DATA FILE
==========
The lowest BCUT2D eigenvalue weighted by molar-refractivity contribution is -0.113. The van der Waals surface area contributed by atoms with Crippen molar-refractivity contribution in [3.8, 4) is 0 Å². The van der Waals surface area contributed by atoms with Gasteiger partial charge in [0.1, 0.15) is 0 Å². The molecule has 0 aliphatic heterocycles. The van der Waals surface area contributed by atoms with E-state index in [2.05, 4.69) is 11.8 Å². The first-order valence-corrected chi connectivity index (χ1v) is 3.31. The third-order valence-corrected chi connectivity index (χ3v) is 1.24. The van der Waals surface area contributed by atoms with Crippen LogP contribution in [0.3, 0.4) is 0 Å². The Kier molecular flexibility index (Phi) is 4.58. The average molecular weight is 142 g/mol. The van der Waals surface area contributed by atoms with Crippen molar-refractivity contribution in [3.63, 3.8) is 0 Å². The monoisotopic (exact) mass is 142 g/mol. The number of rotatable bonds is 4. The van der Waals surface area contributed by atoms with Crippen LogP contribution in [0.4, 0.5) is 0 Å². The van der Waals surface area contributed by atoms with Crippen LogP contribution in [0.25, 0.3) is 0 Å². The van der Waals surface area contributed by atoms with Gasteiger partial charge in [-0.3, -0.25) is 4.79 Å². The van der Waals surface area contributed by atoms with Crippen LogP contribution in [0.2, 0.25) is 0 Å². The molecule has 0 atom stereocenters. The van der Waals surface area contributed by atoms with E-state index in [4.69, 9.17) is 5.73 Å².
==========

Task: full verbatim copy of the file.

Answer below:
The lowest BCUT2D eigenvalue weighted by molar-refractivity contribution is -0.113. The van der Waals surface area contributed by atoms with Crippen molar-refractivity contribution in [3.8, 4) is 0 Å². The van der Waals surface area contributed by atoms with Gasteiger partial charge in [0.1, 0.15) is 0 Å². The molecule has 0 aliphatic heterocycles. The van der Waals surface area contributed by atoms with E-state index in [2.05, 4.69) is 11.8 Å². The first-order valence-corrected chi connectivity index (χ1v) is 3.31. The third-order valence-corrected chi connectivity index (χ3v) is 1.24. The van der Waals surface area contributed by atoms with Crippen LogP contribution in [0.3, 0.4) is 0 Å². The Kier molecular flexibility index (Phi) is 4.58. The average molecular weight is 142 g/mol. The van der Waals surface area contributed by atoms with Crippen molar-refractivity contribution in [3.63, 3.8) is 0 Å². The monoisotopic (exact) mass is 142 g/mol. The number of rotatable bonds is 4. The van der Waals surface area contributed by atoms with Crippen LogP contribution in [0.4, 0.5) is 0 Å². The van der Waals surface area contributed by atoms with Crippen LogP contribution in [0.25, 0.3) is 0 Å². The van der Waals surface area contributed by atoms with Gasteiger partial charge in [-0.3, -0.25) is 4.79 Å². The van der Waals surface area contributed by atoms with Crippen LogP contribution in [0.2, 0.25) is 0 Å². The molecule has 0 atom stereocenters. The van der Waals surface area contributed by atoms with E-state index in [4.69, 9.17) is 5.73 Å².